Instead of tiny homes and condos in the city, homebuyers are looking to spread out in larger homes.
The downsizing trend appears to be on its way out. Instead of tiny homes and condos in the city, homebuyers are looking to spread out in larger homes, according to a report by Zillow. The Group Report on Consumer Housing Trends found that half of all homebuyers are under age 36 and that median square footage of new homes is up, signaling that Millennials are utilizing their spending power to upsize their living spaces.
This comes in reaction to the uncertain years during and after the Great Recession, when the home buying and homebuilding sectors dropped dramatically and took years to recover. Now, buyers are back on the market, and they're turning to larger lots of land and bigger houses to suit their needs.
Buyers are spending for more square footage
The study found that 83% of home buyers were on the market for a single-family detached house, and that 78% of those searching indeed wound up purchasing a single-family home. These kinds of homes - often equipped with a back yard and garage - tend to have more space, which lines up with a trend in rising square footage. A new review of census data found that median square footage in newly constructed houses is up 20% since 2000. In the last 17 years, median square footage in newly built homes jumped from 2,000 square feet to 2,500 square feet today.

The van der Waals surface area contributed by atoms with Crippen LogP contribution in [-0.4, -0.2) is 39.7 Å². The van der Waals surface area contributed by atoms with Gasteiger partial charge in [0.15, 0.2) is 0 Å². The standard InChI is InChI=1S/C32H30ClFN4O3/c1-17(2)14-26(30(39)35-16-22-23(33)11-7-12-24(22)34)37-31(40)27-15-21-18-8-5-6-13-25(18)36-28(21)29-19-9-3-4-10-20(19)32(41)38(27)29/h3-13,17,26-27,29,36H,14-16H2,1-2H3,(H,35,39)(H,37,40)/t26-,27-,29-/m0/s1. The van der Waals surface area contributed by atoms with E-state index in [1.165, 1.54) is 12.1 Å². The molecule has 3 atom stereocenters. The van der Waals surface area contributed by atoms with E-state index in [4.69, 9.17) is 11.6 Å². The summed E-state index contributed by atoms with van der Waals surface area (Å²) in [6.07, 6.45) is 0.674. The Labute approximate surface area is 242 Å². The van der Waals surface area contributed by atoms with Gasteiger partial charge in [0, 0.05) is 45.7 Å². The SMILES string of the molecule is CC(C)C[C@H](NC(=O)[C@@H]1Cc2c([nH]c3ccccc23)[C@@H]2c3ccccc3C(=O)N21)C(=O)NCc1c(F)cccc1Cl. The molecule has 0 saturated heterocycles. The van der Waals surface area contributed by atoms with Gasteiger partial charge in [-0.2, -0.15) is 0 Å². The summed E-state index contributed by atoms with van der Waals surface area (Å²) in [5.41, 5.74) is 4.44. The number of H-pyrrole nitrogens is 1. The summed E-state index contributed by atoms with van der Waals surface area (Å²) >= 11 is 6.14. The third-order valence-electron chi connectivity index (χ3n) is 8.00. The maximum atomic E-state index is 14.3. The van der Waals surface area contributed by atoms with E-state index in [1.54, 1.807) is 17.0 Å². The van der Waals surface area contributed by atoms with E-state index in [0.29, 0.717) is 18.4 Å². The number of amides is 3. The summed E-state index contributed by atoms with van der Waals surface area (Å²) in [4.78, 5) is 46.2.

In 2016, the typical home purchased in the U.S. had an average of 1,900 square feet, three bedrooms, one partial bathroom and 2.2 full bathrooms. While upsizing in a big way, Millennials still tended to purchase slightly smaller homes than Generation X and Baby Boomer buyers. The study showed Millennials' homes had a median size of 1,800 square feet, while Gen X and Baby Boomers bought homes with a median 2,000 and 1,950 square feet, respectively.
The median price of a home is $222,000, the report found, while first-time buyers tended to spend a bit less on their starter homes - $200,000. Generation X buyers spent the most on homes, coming in with a median of $245,000 spent on a home.
Giving a starter home lasting power
Once in their homes, the data showed that today's homebuyers aren't afraid of a little hands-on work. Fifty-seven percent of those surveyed made major improvements or repairs to the home they purchased, with 67% of Millennials undertaking major repairs to their homes. Meanwhile, 60% of Millennials asked the sellers to make major repairs to the property before committing to a residential mortgage or purchase. In contrast, just 31% of the Silent Generation, 35% of Baby Boomers and 52% of Gen X buyers requested repairs before closing.
The emphasis on home improvement and ultimate investment in repairs indicates what may be an emerging trend - longevity. While stretching their budgets to upgrade in space and amenities, today's buyers seem to be planning to stay in their newly purchased homes for a considerable duration, transforming the idea of a starter home into something with more lasting power.
Millennials in particular value homeownership in ways different to their older counterparts, launching over the concept of a starter home. Instead, these buyers tend to invest in properties on the higher ends of their budgets to get the open spaces they desire now, planning to remain in those homes for longer periods of time.